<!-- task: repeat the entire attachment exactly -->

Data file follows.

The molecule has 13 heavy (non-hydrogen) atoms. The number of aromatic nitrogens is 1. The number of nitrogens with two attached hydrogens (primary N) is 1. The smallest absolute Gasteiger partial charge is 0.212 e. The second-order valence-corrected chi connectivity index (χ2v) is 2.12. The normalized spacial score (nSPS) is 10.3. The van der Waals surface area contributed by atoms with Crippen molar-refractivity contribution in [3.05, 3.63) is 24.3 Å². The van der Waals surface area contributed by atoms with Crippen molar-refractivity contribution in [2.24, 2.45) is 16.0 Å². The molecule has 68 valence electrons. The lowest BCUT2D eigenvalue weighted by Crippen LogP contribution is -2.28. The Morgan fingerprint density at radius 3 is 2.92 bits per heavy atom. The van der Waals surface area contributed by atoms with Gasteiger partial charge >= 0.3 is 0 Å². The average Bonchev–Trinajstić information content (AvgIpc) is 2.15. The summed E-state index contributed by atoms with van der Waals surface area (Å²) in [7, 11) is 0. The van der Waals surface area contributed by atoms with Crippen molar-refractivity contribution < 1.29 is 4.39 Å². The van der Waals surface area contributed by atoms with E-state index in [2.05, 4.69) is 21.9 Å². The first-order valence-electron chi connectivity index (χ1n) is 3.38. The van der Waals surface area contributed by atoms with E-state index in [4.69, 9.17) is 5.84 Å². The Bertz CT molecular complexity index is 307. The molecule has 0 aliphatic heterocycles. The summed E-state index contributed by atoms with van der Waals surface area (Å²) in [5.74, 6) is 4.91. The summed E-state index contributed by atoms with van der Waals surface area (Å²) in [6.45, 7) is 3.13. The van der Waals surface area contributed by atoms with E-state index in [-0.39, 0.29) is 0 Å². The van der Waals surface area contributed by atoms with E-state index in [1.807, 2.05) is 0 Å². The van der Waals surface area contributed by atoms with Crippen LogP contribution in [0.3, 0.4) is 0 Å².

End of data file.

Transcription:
The molecule has 13 heavy (non-hydrogen) atoms. The number of aromatic nitrogens is 1. The number of nitrogens with two attached hydrogens (primary N) is 1. The smallest absolute Gasteiger partial charge is 0.212 e. The second-order valence-corrected chi connectivity index (χ2v) is 2.12. The normalized spacial score (nSPS) is 10.3. The van der Waals surface area contributed by atoms with Crippen molar-refractivity contribution in [3.05, 3.63) is 24.3 Å². The van der Waals surface area contributed by atoms with Crippen molar-refractivity contribution in [2.24, 2.45) is 16.0 Å². The molecule has 68 valence electrons. The lowest BCUT2D eigenvalue weighted by Crippen LogP contribution is -2.28. The Morgan fingerprint density at radius 3 is 2.92 bits per heavy atom. The van der Waals surface area contributed by atoms with Gasteiger partial charge >= 0.3 is 0 Å². The average Bonchev–Trinajstić information content (AvgIpc) is 2.15. The summed E-state index contributed by atoms with van der Waals surface area (Å²) in [7, 11) is 0. The van der Waals surface area contributed by atoms with Crippen molar-refractivity contribution < 1.29 is 4.39 Å². The van der Waals surface area contributed by atoms with E-state index in [2.05, 4.69) is 21.9 Å². The first-order valence-electron chi connectivity index (χ1n) is 3.38. The van der Waals surface area contributed by atoms with E-state index in [4.69, 9.17) is 5.84 Å². The Bertz CT molecular complexity index is 307. The molecule has 0 aliphatic heterocycles. The summed E-state index contributed by atoms with van der Waals surface area (Å²) in [5.74, 6) is 4.91. The summed E-state index contributed by atoms with van der Waals surface area (Å²) in [6.45, 7) is 3.13. The van der Waals surface area contributed by atoms with E-state index in [-0.39, 0.29) is 0 Å². The van der Waals surface area contributed by atoms with E-state index in [1.807, 2.05) is 0 Å². The van der Waals surface area contributed by atoms with Crippen LogP contribution in [0.3, 0.4) is 0 Å².